Creating a Culture of Appreciation

Appreciation can increase employee engagement and business performance


Everyone likes to be appreciated — to know that something about us or what we do is seen, noticed and has an impact on someone else.

Appreciation in this context is more than simply noticing. It means that someone is affected by us or what we do on a physical, emotional or spiritual level; that someone has gone beyond just noticing and considered what impact we are having on them. Appreciation is a connection between the appreciator and the person or thing being appreciated.

I’ve seen this sort of appreciation have an almost magical impact on people, changing the dynamics of a situation from argument and anger to openness and agreement in just a few moments. I think back on all the times I sat in meetings picking apart a colleague’s position that differed from mine, readying my counter-arguments, jaw tightening and pulse racing as I waited for the chance to pounce. Then, if I took a minute to notice and appreciate something about them – the clarity of their presentation, their passion for their viewpoint, their command of the facts – I noticed the aggressive energy drain from my body and I was able to have a dispassionate discussion with them, still disagreeing, perhaps, but feeling closer to them as a well-meaning colleague rather than an interloper bent on my destruction.

Appreciation’s quality of connection, of calling out that connection and explicitly recognizing the validity and impact of the other person or thing changes both the appreciated and the appreciator. It’s harder to view someone as your opponent if they have connected with you in a concrete way.

And yet, appreciation is one of the work world’s rarest commodities. I’ve heard dozens of reason to justify not giving or receiving more appreciation (and used many of them myself over the years). See if any of these are familiar:

  • Too much praise or good feeling will make people lazy.
  • People will think I am buttering them up to get something from them later.
  • I’ll sound insincere if I’m always telling people what I appreciate about them.
  • It’s not macho to give or accept appreciation.
  • I get all the appreciation I need in my paycheck
  • It just sounds stupid.

Most workplaces are starved for appreciation. The closest thing to appreciation many workers get is merit pay increases, employee of the month awards and 20-year-service trophies — rote attempts at behavioral modification so impersonally calculated that they only highlight the lack of meaningful engagement between colleagues.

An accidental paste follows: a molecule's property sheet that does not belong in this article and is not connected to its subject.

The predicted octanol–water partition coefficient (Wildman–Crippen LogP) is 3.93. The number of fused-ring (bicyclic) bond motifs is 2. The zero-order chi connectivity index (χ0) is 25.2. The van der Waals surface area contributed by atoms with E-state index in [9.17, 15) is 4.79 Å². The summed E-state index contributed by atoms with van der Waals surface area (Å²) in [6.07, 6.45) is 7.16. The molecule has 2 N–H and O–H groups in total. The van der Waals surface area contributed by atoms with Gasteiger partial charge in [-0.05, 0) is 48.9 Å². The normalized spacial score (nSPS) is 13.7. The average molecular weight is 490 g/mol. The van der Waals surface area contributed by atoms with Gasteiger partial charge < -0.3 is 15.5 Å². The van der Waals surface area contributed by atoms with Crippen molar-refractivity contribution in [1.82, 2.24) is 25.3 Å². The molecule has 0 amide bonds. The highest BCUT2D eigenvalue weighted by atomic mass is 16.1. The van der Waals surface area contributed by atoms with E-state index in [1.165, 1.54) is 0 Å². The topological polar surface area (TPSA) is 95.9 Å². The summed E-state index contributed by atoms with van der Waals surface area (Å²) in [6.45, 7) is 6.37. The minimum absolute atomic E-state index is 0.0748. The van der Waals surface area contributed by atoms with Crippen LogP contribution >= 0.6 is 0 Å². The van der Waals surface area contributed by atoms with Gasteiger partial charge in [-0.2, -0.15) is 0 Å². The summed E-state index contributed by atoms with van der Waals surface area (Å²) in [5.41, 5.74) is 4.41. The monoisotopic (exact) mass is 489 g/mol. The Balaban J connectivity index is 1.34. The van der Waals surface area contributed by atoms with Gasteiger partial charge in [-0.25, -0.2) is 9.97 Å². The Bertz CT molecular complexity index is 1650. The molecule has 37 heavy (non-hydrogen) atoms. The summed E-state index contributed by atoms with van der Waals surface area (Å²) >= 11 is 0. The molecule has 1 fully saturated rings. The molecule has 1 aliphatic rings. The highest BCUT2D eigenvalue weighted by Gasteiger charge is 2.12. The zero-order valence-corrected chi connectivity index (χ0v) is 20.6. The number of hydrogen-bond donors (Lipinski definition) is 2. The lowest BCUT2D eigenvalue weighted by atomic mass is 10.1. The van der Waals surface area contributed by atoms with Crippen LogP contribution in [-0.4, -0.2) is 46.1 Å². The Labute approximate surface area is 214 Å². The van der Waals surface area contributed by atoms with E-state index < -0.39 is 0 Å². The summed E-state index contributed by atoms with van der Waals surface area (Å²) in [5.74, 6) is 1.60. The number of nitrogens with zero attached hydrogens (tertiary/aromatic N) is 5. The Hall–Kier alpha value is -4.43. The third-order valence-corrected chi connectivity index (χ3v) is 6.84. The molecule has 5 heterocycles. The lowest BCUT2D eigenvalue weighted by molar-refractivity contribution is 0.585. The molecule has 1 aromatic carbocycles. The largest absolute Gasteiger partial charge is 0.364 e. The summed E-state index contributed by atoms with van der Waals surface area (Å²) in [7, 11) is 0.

Appreciation is good business

This is a huge missed opportunity for American business and American workers. Appreciation costs nothing (and is more effective at creating high performance than increasing pay). Appreciation creates real connection between people and increases employee engagement with their jobs. Study after study shows that real connection in the workplace drives better business results. And appreciation is just plain fun and inspiring.

The move from a culture of under-appreciation to one of full appreciation can net big benefits in productivity for the company, and increased satisfaction on and off the job for employees. All it takes is some conscious attention on noticing, appreciating and sharing those appreciations for the things and people we come across every day.

Try this as a first step

Pick a colleague (boss, employee, the person sitting next to you, etc.) and focus your attention on them in your mind. Think about the things they do that help the business or your team. Go beyond the superficial (“Nice tie.”) and focus on what really stands out for you. Notice any body sensations or emotions you have as you appreciate what they do. Then form this mass of appreciation into a sentence like: “I appreciate you for the contribution you make to our team by _________________ .”

That alone should change your state of mind for the better and lead to higher engagement with the object of your appreciation (and everyone else). But to really increase the power, verbally communicate your appreciation to the person involved.

Go find the person you are appreciating and get their attention. (Many attention-averse people will try the Drive-by Appreciation or the Stealth Appreciation as a way to avoid actual connection.) You want this to land.

Take a breath and in one out-breath tell them what you appreciate about them. That’s it — no long speech, no love fest, no insincere panegyrics. Just say what you noticed and appreciated the same way you communicate any other essential business information.